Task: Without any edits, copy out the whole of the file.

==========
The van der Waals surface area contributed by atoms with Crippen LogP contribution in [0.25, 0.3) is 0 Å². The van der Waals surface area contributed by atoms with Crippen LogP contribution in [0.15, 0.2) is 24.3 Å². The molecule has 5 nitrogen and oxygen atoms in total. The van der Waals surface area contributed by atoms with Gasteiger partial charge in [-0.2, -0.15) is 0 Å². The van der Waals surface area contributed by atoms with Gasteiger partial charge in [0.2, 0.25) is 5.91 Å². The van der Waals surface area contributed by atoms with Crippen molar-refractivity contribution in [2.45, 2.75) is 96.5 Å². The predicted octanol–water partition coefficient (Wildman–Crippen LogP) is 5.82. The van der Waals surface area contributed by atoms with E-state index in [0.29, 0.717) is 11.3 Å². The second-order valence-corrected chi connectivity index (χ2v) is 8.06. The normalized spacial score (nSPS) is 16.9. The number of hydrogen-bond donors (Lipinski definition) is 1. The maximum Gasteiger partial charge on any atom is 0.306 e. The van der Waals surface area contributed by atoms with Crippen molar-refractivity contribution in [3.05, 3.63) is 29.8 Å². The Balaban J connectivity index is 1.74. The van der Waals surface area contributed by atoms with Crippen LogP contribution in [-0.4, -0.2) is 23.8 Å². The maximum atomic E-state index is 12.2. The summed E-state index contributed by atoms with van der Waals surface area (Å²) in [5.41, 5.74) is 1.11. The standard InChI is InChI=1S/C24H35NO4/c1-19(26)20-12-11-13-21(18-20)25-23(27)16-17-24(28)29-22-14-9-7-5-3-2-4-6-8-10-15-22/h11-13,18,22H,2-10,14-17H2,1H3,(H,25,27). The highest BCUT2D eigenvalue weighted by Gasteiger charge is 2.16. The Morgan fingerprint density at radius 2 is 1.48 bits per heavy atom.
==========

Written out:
The van der Waals surface area contributed by atoms with Crippen LogP contribution in [0.25, 0.3) is 0 Å². The van der Waals surface area contributed by atoms with Crippen LogP contribution in [0.15, 0.2) is 24.3 Å². The molecule has 5 nitrogen and oxygen atoms in total. The van der Waals surface area contributed by atoms with Gasteiger partial charge in [-0.2, -0.15) is 0 Å². The van der Waals surface area contributed by atoms with Gasteiger partial charge in [0.2, 0.25) is 5.91 Å². The van der Waals surface area contributed by atoms with Crippen molar-refractivity contribution in [2.45, 2.75) is 96.5 Å². The predicted octanol–water partition coefficient (Wildman–Crippen LogP) is 5.82. The van der Waals surface area contributed by atoms with E-state index in [0.29, 0.717) is 11.3 Å². The second-order valence-corrected chi connectivity index (χ2v) is 8.06. The normalized spacial score (nSPS) is 16.9. The number of hydrogen-bond donors (Lipinski definition) is 1. The maximum Gasteiger partial charge on any atom is 0.306 e. The van der Waals surface area contributed by atoms with Crippen molar-refractivity contribution in [3.05, 3.63) is 29.8 Å². The Balaban J connectivity index is 1.74. The van der Waals surface area contributed by atoms with Crippen LogP contribution in [-0.4, -0.2) is 23.8 Å². The maximum atomic E-state index is 12.2. The summed E-state index contributed by atoms with van der Waals surface area (Å²) in [5.41, 5.74) is 1.11. The standard InChI is InChI=1S/C24H35NO4/c1-19(26)20-12-11-13-21(18-20)25-23(27)16-17-24(28)29-22-14-9-7-5-3-2-4-6-8-10-15-22/h11-13,18,22H,2-10,14-17H2,1H3,(H,25,27). The highest BCUT2D eigenvalue weighted by Gasteiger charge is 2.16. The Morgan fingerprint density at radius 2 is 1.48 bits per heavy atom.